Have you heard? There’s a new technology making its way to the masses of the Western world: QR codes. Formerly reserved for the technologically savvy and (let’s face it) slightly geeky, QR codes are now being integrated into mass marketing. The young and the old, smartphone and “normal” phone users alike are invited to scan these two-dimensional codes in order to access additional branded content online.
Purely from a marketing standpoint, QR codes hold a great deal of potential. They prompt viewers to engage with the brand across multiple touch points — in print and then on their phones through video, audio, or even a website — and getting consumers more involved with your brand is always desirable. Plus, the novelty factor alone is likely to generate great word-of-mouth buzz for brands that use this technology.
Not sure they will catch on? The Smithsonian family of museums just completed a large campaign that used QR codes to facilitate a scavenger hunt through nine of its museums, where visitors could check in to answer questions and compete for an Apple iPad. Sports Illustrated also introduced QR codes in a recent issue so that readers could unlock additional images of some of its swimsuit models. Ralph Lauren was using these codes as early as 2008 to promote mobile shopping. The possibilities are vast.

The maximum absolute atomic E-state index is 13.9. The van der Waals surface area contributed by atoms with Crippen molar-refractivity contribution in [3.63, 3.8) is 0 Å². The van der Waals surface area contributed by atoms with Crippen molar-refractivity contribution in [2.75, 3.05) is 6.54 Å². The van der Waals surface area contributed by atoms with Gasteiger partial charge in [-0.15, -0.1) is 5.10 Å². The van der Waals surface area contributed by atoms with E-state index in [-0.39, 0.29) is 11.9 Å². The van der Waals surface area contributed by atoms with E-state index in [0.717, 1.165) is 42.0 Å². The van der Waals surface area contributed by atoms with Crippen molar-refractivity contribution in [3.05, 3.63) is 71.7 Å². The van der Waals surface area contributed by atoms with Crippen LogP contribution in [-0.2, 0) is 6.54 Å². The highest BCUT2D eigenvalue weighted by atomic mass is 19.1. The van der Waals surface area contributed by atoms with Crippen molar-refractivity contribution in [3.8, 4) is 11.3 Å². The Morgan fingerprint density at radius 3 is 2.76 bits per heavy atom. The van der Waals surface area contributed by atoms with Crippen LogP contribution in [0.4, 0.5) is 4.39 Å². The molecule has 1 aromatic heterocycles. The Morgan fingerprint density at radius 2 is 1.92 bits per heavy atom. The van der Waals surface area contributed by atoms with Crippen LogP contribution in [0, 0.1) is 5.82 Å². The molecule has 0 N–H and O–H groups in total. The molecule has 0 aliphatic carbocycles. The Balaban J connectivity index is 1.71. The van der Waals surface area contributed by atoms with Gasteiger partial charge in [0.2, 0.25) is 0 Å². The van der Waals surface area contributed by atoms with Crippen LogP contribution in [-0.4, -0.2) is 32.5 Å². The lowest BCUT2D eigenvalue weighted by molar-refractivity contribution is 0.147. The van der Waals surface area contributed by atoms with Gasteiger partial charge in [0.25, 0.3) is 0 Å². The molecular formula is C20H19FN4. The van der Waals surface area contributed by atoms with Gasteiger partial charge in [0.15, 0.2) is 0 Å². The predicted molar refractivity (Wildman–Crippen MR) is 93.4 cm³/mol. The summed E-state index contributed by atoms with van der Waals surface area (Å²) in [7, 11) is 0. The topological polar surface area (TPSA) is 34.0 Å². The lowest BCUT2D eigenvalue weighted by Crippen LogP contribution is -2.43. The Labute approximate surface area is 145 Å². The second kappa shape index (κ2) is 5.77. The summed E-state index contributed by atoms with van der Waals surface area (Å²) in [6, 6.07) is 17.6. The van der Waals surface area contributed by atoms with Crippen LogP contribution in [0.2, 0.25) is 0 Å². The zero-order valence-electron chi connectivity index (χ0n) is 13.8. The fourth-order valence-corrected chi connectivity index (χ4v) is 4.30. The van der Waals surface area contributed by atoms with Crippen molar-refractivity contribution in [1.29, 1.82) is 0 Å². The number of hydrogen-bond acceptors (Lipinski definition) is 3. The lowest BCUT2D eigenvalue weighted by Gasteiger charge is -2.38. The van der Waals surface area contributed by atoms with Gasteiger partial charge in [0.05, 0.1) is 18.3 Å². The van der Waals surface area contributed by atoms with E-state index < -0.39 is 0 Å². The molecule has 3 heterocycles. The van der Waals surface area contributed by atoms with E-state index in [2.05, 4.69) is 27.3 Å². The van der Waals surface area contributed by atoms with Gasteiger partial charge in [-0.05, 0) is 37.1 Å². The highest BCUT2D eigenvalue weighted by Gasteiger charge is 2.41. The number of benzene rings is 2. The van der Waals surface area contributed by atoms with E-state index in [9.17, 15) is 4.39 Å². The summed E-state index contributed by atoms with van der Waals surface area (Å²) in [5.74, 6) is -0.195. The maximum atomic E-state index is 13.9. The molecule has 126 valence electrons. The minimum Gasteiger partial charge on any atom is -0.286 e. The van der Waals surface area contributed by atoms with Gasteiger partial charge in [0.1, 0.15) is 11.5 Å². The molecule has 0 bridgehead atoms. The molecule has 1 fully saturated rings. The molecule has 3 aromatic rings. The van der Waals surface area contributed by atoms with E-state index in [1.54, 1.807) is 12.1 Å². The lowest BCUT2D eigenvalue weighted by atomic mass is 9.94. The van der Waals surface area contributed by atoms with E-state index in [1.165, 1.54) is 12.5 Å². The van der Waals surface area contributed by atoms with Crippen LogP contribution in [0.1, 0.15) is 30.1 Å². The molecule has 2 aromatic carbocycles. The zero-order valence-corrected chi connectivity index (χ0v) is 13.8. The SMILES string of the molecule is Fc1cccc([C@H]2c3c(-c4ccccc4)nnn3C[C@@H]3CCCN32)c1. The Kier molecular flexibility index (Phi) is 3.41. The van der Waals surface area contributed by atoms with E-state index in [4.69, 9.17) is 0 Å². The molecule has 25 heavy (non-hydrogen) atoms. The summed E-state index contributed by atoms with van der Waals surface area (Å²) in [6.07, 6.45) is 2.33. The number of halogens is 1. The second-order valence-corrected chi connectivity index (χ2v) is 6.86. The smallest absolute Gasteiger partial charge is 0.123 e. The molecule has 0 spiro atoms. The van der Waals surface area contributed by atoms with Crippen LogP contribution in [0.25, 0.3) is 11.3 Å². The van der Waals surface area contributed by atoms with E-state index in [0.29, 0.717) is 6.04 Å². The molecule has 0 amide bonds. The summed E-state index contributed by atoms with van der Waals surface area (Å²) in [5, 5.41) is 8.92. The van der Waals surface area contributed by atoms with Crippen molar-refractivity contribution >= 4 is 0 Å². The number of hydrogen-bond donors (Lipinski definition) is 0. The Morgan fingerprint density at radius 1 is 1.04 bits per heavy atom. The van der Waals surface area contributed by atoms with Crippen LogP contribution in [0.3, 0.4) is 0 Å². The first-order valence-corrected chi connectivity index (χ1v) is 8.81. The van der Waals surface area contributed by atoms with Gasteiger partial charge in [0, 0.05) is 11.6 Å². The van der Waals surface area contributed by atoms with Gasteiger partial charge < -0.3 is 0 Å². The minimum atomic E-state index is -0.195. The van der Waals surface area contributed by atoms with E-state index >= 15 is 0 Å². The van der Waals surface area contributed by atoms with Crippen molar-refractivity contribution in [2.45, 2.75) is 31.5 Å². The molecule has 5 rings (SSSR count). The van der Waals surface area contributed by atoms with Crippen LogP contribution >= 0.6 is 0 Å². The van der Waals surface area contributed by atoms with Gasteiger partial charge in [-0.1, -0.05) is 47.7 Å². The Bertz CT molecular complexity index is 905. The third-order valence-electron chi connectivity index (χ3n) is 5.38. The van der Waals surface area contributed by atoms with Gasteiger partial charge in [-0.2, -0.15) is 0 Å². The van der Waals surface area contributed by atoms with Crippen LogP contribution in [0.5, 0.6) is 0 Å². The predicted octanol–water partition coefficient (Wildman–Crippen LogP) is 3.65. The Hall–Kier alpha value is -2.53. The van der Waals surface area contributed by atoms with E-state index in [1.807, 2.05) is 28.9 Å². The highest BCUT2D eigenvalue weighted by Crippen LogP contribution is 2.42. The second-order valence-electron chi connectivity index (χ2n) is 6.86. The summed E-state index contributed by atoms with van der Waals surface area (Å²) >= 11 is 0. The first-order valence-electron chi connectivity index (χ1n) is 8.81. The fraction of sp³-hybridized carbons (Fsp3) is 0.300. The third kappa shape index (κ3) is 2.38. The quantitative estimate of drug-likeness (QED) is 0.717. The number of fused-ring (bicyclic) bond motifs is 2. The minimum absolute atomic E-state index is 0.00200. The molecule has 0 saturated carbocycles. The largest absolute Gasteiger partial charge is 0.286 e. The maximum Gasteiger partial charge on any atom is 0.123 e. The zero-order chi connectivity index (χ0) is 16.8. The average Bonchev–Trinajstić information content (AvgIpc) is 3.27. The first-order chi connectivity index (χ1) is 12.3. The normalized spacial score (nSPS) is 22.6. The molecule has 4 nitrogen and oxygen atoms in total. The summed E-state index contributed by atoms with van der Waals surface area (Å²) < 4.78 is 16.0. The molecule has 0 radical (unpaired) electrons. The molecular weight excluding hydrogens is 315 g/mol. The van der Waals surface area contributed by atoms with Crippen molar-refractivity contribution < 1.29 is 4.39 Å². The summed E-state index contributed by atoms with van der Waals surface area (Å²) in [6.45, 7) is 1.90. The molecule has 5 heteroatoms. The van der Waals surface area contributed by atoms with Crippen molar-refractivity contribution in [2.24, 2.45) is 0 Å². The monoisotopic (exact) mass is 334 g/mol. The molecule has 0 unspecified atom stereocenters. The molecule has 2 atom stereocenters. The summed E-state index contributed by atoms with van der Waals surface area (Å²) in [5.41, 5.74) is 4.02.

From a direct navigation standpoint, QR codes are great because they can link directly to a URL, thereby eliminating the risk of type-in errors. Scanning a code that transports the user to web content ensures that viewers are presented with your brand’s content and that they are not diverted to another site. Not to mention, tiny keyboards can make typing addresses into a phone’s browser a hassle. Scanning a code is much quicker and, therefore, makes consumers much more likely to engage with brands when they’re on the go.
QR codes are not playing a huge role in computer-based web browsing. But, I wouldn’t be surprised if these codes become the next big trend on the mobile web.
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